The next day, I had an audition scheduled for 12:30pm on the Champs Elysses. I was instructed to arrive at noon to register. I like to move before auditions in order to calm my nerves at warm up, so I opted to walk the 45 minutes to the theater. On my way, I stopped at Welcome Café for the Anglais Breakfast, which consisted of orange juice, a double espresso, a croissant, and an omelet. I got to the theater, the Lido, way too early, so I continued wandering around, stopping in front of the Arc du Triumph for some photos, then went to the reception area inside. There I met one of the ballet mistresses, who led into the house where we took care of some paperwork. I handed her extra copies of my headshot and resume, then was shown backstage so I could change.


Arc du Triumph

I had done “private” auditions in the past, but none like this! I returned to the stage and started warming up. Shortly after, one of the company dancers arrived and introduced herself. She checked in with the ballet mistress, then starting teaching me a number from the show. Whenever we were walking upstage, she’d whisper words of encouragement or stylistic suggestions. She was very nice and encouraging for the 30 minutes she was teaching me. It was a little unsettling, however, to be onstage, alone, with an audience the very first time I had a chance to hear and dance with the music. Regardless of how close to tempo you count, the music is always different! I had just one chance to try what they referred to as “the crazy section” with music before the ballet mistress stood up and asked me to follow her backstage. She measured my height against the wall, and then told me to change and meet them back in the house. I was, for the very first time, told that I was too short! She gave me good feedback, and said she would keep me on file for possible tours in the future. Considering this trip included my first auditions in four and a half years, I felt good about the outcome. I can’t control my height, but I can control my attitude. I choose to still see the day as a success.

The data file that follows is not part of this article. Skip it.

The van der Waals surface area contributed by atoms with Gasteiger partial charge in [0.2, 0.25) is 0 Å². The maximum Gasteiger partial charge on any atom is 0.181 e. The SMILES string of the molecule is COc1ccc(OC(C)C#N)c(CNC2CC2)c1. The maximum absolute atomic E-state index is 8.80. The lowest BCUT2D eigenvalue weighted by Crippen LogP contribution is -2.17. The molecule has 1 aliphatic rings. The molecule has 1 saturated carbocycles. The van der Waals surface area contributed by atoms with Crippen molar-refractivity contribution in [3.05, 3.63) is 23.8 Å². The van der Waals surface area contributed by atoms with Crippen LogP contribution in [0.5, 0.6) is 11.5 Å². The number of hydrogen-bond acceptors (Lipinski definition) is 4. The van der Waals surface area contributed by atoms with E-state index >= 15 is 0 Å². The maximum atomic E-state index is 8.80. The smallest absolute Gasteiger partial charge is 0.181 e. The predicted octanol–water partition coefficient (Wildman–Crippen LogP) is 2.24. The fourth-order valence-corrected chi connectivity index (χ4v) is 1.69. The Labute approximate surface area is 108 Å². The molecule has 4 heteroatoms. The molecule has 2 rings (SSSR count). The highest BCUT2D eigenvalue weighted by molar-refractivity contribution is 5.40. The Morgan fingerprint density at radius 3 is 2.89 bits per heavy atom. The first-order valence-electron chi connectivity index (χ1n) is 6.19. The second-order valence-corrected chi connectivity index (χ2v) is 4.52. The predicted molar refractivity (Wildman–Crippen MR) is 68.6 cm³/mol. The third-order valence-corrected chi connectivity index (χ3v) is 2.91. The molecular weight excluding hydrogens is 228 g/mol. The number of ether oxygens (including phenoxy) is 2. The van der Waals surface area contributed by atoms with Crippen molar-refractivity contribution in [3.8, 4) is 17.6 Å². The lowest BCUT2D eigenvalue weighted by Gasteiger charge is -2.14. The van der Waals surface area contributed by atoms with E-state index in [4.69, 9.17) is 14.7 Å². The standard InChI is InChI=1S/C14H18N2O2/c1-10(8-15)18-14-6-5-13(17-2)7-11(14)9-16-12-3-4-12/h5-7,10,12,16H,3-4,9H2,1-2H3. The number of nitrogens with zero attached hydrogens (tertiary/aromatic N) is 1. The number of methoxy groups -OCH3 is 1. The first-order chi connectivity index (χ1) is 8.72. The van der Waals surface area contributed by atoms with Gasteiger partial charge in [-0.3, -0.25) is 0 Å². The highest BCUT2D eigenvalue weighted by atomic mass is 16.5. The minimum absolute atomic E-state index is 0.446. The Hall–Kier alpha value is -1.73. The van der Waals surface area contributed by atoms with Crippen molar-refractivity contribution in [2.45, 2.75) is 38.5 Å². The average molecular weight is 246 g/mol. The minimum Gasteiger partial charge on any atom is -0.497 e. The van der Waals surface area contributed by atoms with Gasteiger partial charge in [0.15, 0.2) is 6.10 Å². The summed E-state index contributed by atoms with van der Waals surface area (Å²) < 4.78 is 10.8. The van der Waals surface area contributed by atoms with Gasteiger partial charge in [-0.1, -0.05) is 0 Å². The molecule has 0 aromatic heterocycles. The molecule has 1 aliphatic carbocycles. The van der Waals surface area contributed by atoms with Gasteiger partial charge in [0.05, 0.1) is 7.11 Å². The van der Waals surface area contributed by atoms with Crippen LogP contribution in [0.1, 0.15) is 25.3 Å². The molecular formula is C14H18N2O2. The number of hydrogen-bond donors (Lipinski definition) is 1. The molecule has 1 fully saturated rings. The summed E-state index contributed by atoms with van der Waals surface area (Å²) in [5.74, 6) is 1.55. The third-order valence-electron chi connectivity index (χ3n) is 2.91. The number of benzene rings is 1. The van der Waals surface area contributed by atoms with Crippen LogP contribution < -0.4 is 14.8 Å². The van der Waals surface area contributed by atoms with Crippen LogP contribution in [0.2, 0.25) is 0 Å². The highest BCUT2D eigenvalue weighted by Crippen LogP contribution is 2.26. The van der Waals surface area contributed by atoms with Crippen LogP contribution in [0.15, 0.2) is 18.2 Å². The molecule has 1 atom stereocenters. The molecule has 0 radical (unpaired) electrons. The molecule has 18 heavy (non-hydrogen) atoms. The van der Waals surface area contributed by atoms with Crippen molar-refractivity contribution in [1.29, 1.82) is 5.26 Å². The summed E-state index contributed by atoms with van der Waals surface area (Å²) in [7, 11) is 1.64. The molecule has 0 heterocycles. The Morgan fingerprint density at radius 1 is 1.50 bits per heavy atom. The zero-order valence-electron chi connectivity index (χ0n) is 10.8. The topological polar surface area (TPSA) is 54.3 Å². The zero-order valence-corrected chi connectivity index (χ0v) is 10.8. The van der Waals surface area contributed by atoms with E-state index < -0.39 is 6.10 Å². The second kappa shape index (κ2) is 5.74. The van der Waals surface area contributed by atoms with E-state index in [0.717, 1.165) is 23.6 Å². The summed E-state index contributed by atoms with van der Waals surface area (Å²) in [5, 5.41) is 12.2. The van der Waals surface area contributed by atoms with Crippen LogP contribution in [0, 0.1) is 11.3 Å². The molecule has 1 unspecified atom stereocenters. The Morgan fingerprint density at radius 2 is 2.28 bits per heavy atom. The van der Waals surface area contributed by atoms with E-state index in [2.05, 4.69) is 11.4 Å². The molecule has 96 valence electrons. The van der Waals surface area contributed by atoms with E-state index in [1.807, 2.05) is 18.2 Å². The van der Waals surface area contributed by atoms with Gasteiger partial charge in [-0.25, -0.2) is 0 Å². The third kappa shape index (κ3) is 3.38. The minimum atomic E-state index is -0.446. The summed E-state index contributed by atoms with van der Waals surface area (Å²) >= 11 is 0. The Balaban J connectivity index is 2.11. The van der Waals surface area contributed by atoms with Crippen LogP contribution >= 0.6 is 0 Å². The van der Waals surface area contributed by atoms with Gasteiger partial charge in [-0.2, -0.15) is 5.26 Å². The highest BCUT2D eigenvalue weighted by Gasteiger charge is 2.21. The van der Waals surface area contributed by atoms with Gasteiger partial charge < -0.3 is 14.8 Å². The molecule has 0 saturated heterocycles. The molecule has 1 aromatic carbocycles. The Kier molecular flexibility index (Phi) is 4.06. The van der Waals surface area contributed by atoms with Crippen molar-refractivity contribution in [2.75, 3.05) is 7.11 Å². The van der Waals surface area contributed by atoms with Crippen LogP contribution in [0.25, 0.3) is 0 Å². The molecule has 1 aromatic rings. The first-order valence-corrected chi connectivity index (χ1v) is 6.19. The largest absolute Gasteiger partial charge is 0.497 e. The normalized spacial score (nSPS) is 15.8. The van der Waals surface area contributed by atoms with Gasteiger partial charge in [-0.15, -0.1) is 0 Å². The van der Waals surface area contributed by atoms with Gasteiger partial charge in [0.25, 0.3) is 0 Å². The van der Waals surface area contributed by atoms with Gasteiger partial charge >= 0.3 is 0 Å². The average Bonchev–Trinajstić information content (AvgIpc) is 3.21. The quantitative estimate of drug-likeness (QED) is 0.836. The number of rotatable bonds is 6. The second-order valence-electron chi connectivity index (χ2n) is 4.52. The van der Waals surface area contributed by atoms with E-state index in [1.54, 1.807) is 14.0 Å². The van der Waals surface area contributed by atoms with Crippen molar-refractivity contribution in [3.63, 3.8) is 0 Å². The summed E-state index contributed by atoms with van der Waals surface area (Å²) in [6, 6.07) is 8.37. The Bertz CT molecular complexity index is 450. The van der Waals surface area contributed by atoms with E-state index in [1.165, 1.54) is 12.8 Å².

The start of a great night

Remember in my first Paris post I mentioned I’d share more about my photographer at the Basilica de Sacre Coeur later? The time has come! When he emailed me the photos he took, he asked if I’d like to meet up. We ended up meeting for coffee at Café Etienne Marcel that afternoon. He was a very nice architecture student from Denmark. I dated a Dane for over two years, so I was able to fake my way through some conversation in his language. After coffee, we took a walk in the rain. When the rain got to be more than we could handle, we stopped at Bistrot Marguerite for dinner. I ordered a glass of red wine and beef bouguignon. Mom and I made Julia Child’s beef bouguignon after seeing “Julie and Julia” together, so mention of the dish always makes me smile. The taste did not disappoint! Next, we walked to Notre Dame Cathedral. I visited Notre Dame on a past visit to Paris, but seeing the church at night on this visit was very different. The lights highlighted some of the details of the structure. The light building against the dark blue sky was quite breathtaking. We soon said goodbye, and I headed to the Bastille district for a bar crawl!

The bar crawl was the third and final Experience I signed up for. We were told to meet outside a McDonald’s. I arrived early to use the ladies room, and met another girl doing the same. She was from California, and also traveling solo. After a quick chat, we went outside to meet the rest of the group. In total, we had 5 Americans and one Korean, all traveling alone! Our guide, Camille, was warm and energetic, and led us to some unique places. We started at a delicious wine bar, Les Caves de Prague, where we shared two bottles of red and a cheese board. The wine was quite possibly the best I had in France! I regret not getting a photo of the labels. Our second stop, Charlie, was described as “a cave with good gin and tonics.” It was quirky and cozy. The final stop was a speakeasy called Moonshiner. We entered through a pizza shop and ended up in a beautiful, dimly lit bar that looked like a set from “The Great Gatsby.” I sipped on delicious Manhattans while talking with the group. Though we were all in Paris for different reasons and came from various walks of life, conversation was easy and seamless. Like at Versailles, I felt like I was out with a group of friends, and not strangers.

The night ended with a crepe from a street vendor and a taxi home. I made plans with one of the girls to meet up the next morning for coffee and a museum before I needed to go to the airport. I crashed into bed, again feeling content and proud. Going to a foreign country alone was risky, but I had not just survived, I had flourished.

2 thoughts on “An American in Paris — Act 3